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Reducing patient mortality in hospitals: the role of human resource management

Research output: Contribution to journalJournal article

Published

Standard

Reducing patient mortality in hospitals : the role of human resource management. / West, Michael; Guthrie, James P; Dawson, Jeremy F; Borrill, Carol S ; Carter, Matthew .

In: Journal of Organizational Behavior, Vol. 27, No. 7, 11.2006, p. 983-1002.

Research output: Contribution to journalJournal article

Harvard

West, M, Guthrie, JP, Dawson, JF, Borrill, CS & Carter, M 2006, 'Reducing patient mortality in hospitals: the role of human resource management' Journal of Organizational Behavior, vol 27, no. 7, pp. 983-1002., 10.1002/job.396

APA

West, M., Guthrie, J. P., Dawson, J. F., Borrill, C. S., & Carter, M. (2006). Reducing patient mortality in hospitals: the role of human resource management. Journal of Organizational Behavior, 27(7), 983-1002. 10.1002/job.396

Vancouver

West M, Guthrie JP, Dawson JF, Borrill CS, Carter M. Reducing patient mortality in hospitals: the role of human resource management. Journal of Organizational Behavior. 2006 Nov;27(7):983-1002. Available from: 10.1002/job.396

Author

West, Michael; Guthrie, James P; Dawson, Jeremy F; Borrill, Carol S ; Carter, Matthew / Reducing patient mortality in hospitals : the role of human resource management.

In: Journal of Organizational Behavior, Vol. 27, No. 7, 11.2006, p. 983-1002.

Research output: Contribution to journalJournal article

Bibtex

@article{85a2201e13f9402783fe1cff664c1c88,
title = "Reducing patient mortality in hospitals",
author = "Michael West and Guthrie, {James P} and Dawson, {Jeremy F} and Borrill, {Carol S} and Matthew Carter",
year = "2006",
doi = "10.1002/job.396",
volume = "27",
number = "7",
pages = "983--1002",
journal = "Journal of Organizational Behavior",
issn = "0894-3796",

}

RIS

TY - JOUR

T1 - Reducing patient mortality in hospitals

T2 - the role of human resource management

A1 - West,Michael

A1 - Guthrie,James P

A1 - Dawson,Jeremy F

A1 - Borrill,Carol S

A1 - Carter,Matthew

AU - West,Michael

AU - Guthrie,James P

AU - Dawson,Jeremy F

AU - Borrill,Carol S

AU - Carter,Matthew

PY - 2006/11

Y1 - 2006/11

N2 - Developing effective health care organizations is increasingly complex as a result of demographic changes, globalization, and developments in medicine. This study examines the potential contribution of organizational behavior theory and research by investigating the relationship between systems of human resource management (HRM) practices and effectiveness of patient care in hospitals. Relatively little research has been conducted to explore these issues in health care settings. In a sample of 52 hospitals in England, we examine the relationship between the HRM system and health care outcome. Specifically, we study the association between high performance HRM policies and practices and standardized patient mortality rates. The research reveals that, after controlling for prior mortality and other potentially confounding factors such as the ratio of doctors to patients, greater use of a complementary set of HRM practices has a statistically and practically significant relationship with patient mortality. The findings suggest that managers and policy makers should focus sharply on improving the functioning of relevant HR management systems in health care organizations as one important means by which to improve patient care.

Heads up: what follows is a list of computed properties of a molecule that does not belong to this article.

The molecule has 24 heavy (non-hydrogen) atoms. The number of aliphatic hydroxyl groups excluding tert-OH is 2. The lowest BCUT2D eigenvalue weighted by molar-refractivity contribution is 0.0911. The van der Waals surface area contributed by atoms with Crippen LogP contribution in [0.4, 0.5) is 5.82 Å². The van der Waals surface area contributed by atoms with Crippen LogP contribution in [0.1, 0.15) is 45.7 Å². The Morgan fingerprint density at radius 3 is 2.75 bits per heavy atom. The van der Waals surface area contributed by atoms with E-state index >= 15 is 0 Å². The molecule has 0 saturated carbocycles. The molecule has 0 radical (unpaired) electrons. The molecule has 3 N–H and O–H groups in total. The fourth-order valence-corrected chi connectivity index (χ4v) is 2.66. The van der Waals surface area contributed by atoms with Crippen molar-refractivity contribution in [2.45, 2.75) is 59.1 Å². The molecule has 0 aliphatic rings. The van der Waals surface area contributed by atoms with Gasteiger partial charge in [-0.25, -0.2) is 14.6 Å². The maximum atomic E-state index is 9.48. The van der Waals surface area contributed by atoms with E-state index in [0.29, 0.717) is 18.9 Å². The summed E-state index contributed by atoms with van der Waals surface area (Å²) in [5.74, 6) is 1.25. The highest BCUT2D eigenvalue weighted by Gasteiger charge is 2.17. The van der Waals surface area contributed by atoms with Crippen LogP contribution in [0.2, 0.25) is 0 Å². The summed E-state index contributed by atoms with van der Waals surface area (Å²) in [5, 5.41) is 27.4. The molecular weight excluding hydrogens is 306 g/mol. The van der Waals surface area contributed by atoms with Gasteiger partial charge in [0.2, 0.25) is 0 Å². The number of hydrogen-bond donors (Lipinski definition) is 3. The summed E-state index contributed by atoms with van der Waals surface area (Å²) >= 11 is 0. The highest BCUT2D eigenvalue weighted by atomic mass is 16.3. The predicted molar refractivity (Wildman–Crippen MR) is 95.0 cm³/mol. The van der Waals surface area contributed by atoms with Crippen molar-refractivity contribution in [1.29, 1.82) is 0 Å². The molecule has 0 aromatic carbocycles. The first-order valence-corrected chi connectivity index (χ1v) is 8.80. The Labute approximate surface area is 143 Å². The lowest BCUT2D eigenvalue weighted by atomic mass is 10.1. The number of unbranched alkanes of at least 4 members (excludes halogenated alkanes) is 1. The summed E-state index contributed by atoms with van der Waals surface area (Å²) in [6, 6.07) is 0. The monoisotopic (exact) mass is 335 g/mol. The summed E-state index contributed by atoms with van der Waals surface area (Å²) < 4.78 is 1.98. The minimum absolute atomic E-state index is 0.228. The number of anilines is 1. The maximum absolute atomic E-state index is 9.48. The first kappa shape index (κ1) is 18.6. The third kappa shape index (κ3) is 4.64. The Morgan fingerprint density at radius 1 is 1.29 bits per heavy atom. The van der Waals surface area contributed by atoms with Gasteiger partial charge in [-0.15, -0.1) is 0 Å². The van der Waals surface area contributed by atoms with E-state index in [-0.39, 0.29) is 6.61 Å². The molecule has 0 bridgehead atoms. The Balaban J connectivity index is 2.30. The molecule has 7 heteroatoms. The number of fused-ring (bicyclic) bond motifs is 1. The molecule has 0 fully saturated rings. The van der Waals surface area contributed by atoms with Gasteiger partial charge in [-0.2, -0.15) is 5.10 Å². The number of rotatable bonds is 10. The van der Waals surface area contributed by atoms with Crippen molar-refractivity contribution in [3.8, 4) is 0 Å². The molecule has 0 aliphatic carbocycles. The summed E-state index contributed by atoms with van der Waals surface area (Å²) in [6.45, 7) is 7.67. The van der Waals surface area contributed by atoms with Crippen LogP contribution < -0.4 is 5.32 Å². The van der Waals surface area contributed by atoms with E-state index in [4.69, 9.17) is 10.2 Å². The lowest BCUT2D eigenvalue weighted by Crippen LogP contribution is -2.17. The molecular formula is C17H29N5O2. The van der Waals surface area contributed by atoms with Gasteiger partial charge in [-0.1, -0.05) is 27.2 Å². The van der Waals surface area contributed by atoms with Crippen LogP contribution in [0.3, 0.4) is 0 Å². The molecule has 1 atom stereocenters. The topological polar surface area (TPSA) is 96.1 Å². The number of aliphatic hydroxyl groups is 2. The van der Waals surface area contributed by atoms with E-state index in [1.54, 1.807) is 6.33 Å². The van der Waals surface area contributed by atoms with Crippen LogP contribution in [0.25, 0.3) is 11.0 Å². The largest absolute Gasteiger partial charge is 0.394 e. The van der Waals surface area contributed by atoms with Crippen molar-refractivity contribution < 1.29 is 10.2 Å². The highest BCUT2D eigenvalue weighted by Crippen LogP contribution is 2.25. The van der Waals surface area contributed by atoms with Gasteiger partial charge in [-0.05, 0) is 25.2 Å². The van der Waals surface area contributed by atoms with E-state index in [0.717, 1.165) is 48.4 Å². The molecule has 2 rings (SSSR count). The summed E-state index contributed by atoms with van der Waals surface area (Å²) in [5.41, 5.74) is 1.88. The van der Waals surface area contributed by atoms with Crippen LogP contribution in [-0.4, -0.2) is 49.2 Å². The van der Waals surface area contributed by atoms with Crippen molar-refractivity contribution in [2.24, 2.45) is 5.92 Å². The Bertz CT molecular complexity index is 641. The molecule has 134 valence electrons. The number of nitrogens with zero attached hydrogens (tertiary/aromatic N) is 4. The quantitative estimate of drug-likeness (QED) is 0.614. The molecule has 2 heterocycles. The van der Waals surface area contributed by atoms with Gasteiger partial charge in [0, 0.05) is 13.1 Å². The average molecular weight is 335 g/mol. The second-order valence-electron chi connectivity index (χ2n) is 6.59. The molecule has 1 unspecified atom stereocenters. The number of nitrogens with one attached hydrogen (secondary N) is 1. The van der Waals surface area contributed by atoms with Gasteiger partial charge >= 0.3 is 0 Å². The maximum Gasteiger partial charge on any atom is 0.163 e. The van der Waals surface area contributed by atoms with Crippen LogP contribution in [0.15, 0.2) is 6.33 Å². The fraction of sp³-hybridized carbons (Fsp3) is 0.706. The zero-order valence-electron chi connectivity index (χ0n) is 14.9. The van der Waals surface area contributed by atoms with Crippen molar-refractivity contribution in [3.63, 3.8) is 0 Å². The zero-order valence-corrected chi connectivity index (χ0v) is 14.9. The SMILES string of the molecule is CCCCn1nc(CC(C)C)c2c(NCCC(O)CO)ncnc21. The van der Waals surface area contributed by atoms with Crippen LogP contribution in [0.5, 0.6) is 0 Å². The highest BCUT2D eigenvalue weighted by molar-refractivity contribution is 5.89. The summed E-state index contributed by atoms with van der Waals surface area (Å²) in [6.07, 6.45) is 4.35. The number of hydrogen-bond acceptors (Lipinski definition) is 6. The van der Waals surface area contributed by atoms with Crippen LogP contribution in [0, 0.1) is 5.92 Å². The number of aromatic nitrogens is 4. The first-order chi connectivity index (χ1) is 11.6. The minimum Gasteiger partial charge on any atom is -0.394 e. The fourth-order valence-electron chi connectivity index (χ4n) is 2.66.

AB - Developing effective health care organizations is increasingly complex as a result of demographic changes, globalization, and developments in medicine. This study examines the potential contribution of organizational behavior theory and research by investigating the relationship between systems of human resource management (HRM) practices and effectiveness of patient care in hospitals. Relatively little research has been conducted to explore these issues in health care settings. In a sample of 52 hospitals in England, we examine the relationship between the HRM system and health care outcome. Specifically, we study the association between high performance HRM policies and practices and standardized patient mortality rates. The research reveals that, after controlling for prior mortality and other potentially confounding factors such as the ratio of doctors to patients, greater use of a complementary set of HRM practices has a statistically and practically significant relationship with patient mortality. The findings suggest that managers and policy makers should focus sharply on improving the functioning of relevant HR management systems in health care organizations as one important means by which to improve patient care.

KW - Human Resources

KW - HD Industries. Land use. Labor

UR - http://onlinelibrary.wiley.com/doi/10.1002/job.396/abstract

U2 - 10.1002/job.396

DO - 10.1002/job.396

M1 - Journal article

JO - Journal of Organizational Behavior

JF - Journal of Organizational Behavior

SN - 0894-3796

IS - 7

VL - 27

SP - 983

EP - 1002

ER -